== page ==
Celebrating Women in Science in your classroom

As a girl mom, it has always been important to me to let my daughter know that she can be anything she wants. (At the moment, being a farmer or an archaeologist is at the top of her list.) The International Day of Women and Girls in Science (11 February) is around the corner and this provides an excellent opportunity for us to teach and inspire our girls to become whatever they want to be. 

I have found some fun ideas and resources to help you celebrate this important day in your classroom or even at home.


Adding posters of Inspirational Women in Science to your walls is an easy way to start a conversation and create awareness. Why not focus on one female scientist a week? 

There are beautiful posters available online. And many of them are available free of charge. Just download, print and you are good to go! 

The Nevertheless Podcast has created stunning posters that are available in 8 different languages. They represent role models in STEM and there is an accompanying podcast available as well.

You can also download six stunning posters from Beyond Curie. These highlight six female scientists who revolutionized their fields.

I love the Women in STEM posters from the Department of Energy. They have released 3 series which you can download for free.

Documentaries & Films

One of my favorite ways to get students to connect with a subject on an emotional level is to show them a movie or documentary. 

Picture a Scientist

Picture a Scientist follows three female scientists on their journey as they struggle with gender bias in the scientific world. Special virtual screenings can be arranged for schools.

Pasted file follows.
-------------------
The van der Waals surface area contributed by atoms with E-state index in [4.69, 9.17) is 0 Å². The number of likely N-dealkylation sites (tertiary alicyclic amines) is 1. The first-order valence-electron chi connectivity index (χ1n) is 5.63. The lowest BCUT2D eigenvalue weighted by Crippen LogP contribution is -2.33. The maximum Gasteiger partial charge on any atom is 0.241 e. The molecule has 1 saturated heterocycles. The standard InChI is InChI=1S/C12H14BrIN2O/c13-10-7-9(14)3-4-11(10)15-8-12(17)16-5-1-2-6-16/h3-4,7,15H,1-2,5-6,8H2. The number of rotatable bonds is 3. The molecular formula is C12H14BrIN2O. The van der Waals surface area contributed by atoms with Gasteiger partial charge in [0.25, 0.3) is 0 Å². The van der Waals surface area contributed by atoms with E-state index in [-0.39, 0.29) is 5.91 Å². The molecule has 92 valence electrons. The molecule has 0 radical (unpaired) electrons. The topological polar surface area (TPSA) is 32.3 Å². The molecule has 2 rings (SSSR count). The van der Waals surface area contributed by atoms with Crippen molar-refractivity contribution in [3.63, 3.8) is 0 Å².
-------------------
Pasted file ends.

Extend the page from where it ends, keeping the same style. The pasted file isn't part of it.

Hidden Figures tells the story of a team of female African-American mathematicians. They played a crucial role in NASA in the early years of the U.S. space program.


As an avid reader (you can follow me on Goodreads), I love suggesting books to my students. One of my favorite authors is Kathy Reichs, and I have had many of my seniors read her books. One even went on to study forensic anthropology.

For younger students, the Rebel Girls series is an amazing source of information and inspiration. My daughter adores these books. There are all kinds of fun activities on the website, as well as a link to the podcast.

The Zoey and Sassafras series by Asia Citro is a fun way to introduce the scientific method at an elementary level. The books follow the adventures of a young girl, Zoey, and her cat, Sassafras, as they help magical creatures with all kinds of problems. They are sure to be a hit with younger readers.

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Zoey and Sassafras

“Don’t let anyone rob you of your imagination, your creativity, or your curiosity. It’s your place in the world; it’s your life. Go on and do all you can with it, and make it the life you want to live.” 

Mae Jemison